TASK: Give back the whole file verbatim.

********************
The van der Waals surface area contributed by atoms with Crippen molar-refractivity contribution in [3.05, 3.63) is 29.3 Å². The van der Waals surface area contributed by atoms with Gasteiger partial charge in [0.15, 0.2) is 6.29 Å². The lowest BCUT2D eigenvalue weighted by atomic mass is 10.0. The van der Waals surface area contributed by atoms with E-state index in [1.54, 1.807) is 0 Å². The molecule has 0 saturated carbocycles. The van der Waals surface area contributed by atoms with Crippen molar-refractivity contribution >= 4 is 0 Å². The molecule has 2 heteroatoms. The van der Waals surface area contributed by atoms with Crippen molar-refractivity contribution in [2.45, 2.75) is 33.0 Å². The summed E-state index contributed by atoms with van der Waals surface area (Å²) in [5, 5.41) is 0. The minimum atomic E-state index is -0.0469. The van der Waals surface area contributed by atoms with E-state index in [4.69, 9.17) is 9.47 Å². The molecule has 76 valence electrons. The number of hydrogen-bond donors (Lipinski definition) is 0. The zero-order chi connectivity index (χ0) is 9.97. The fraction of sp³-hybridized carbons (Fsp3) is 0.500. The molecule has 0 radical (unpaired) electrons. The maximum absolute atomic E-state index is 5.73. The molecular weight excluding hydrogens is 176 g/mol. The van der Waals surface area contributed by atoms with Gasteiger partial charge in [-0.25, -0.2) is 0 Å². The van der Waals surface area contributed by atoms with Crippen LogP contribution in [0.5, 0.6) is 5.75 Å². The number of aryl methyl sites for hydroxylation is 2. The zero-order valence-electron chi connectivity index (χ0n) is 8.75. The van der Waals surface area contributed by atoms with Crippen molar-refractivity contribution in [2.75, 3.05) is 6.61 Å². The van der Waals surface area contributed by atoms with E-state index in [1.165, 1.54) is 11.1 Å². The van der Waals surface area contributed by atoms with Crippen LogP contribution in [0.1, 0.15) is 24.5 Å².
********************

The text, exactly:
The van der Waals surface area contributed by atoms with Crippen molar-refractivity contribution in [3.05, 3.63) is 29.3 Å². The van der Waals surface area contributed by atoms with Gasteiger partial charge in [0.15, 0.2) is 6.29 Å². The lowest BCUT2D eigenvalue weighted by atomic mass is 10.0. The van der Waals surface area contributed by atoms with E-state index in [1.54, 1.807) is 0 Å². The molecule has 0 saturated carbocycles. The van der Waals surface area contributed by atoms with Crippen molar-refractivity contribution >= 4 is 0 Å². The molecule has 2 heteroatoms. The van der Waals surface area contributed by atoms with Crippen molar-refractivity contribution in [2.45, 2.75) is 33.0 Å². The summed E-state index contributed by atoms with van der Waals surface area (Å²) in [5, 5.41) is 0. The minimum atomic E-state index is -0.0469. The van der Waals surface area contributed by atoms with E-state index in [4.69, 9.17) is 9.47 Å². The molecule has 76 valence electrons. The number of hydrogen-bond donors (Lipinski definition) is 0. The zero-order chi connectivity index (χ0) is 9.97. The fraction of sp³-hybridized carbons (Fsp3) is 0.500. The molecule has 0 radical (unpaired) electrons. The maximum absolute atomic E-state index is 5.73. The molecular weight excluding hydrogens is 176 g/mol. The van der Waals surface area contributed by atoms with Gasteiger partial charge in [-0.25, -0.2) is 0 Å². The van der Waals surface area contributed by atoms with Crippen LogP contribution in [0.5, 0.6) is 5.75 Å². The number of aryl methyl sites for hydroxylation is 2. The zero-order valence-electron chi connectivity index (χ0n) is 8.75. The van der Waals surface area contributed by atoms with Crippen molar-refractivity contribution in [2.75, 3.05) is 6.61 Å². The van der Waals surface area contributed by atoms with E-state index in [1.165, 1.54) is 11.1 Å². The van der Waals surface area contributed by atoms with Crippen LogP contribution in [0.1, 0.15) is 24.5 Å².